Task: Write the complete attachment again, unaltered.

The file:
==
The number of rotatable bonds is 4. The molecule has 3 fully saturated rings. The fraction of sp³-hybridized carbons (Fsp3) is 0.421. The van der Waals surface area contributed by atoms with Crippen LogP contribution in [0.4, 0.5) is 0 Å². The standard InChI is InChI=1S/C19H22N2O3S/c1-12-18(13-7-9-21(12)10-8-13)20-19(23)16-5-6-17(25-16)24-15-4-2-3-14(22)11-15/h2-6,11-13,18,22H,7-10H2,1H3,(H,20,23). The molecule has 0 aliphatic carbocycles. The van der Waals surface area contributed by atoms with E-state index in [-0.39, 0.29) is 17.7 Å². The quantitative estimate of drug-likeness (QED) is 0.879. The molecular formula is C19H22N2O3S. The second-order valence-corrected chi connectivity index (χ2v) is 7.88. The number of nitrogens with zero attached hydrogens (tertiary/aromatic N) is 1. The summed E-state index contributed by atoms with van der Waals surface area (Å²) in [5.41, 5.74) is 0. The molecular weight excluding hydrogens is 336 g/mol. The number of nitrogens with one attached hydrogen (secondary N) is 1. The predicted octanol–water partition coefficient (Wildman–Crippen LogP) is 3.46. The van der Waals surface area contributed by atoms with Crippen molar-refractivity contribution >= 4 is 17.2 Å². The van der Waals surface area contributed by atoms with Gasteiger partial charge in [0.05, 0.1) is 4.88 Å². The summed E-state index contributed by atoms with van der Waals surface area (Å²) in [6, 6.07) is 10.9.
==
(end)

The number of rotatable bonds is 4. The molecule has 3 fully saturated rings. The fraction of sp³-hybridized carbons (Fsp3) is 0.421. The van der Waals surface area contributed by atoms with Crippen LogP contribution in [0.4, 0.5) is 0 Å². The standard InChI is InChI=1S/C19H22N2O3S/c1-12-18(13-7-9-21(12)10-8-13)20-19(23)16-5-6-17(25-16)24-15-4-2-3-14(22)11-15/h2-6,11-13,18,22H,7-10H2,1H3,(H,20,23). The molecule has 0 aliphatic carbocycles. The van der Waals surface area contributed by atoms with E-state index in [-0.39, 0.29) is 17.7 Å². The quantitative estimate of drug-likeness (QED) is 0.879. The molecular formula is C19H22N2O3S. The second-order valence-corrected chi connectivity index (χ2v) is 7.88. The number of nitrogens with zero attached hydrogens (tertiary/aromatic N) is 1. The summed E-state index contributed by atoms with van der Waals surface area (Å²) in [5.41, 5.74) is 0. The molecular weight excluding hydrogens is 336 g/mol. The number of nitrogens with one attached hydrogen (secondary N) is 1. The predicted octanol–water partition coefficient (Wildman–Crippen LogP) is 3.46. The van der Waals surface area contributed by atoms with Crippen molar-refractivity contribution >= 4 is 17.2 Å². The van der Waals surface area contributed by atoms with Gasteiger partial charge in [0.05, 0.1) is 4.88 Å². The summed E-state index contributed by atoms with van der Waals surface area (Å²) in [6, 6.07) is 10.9.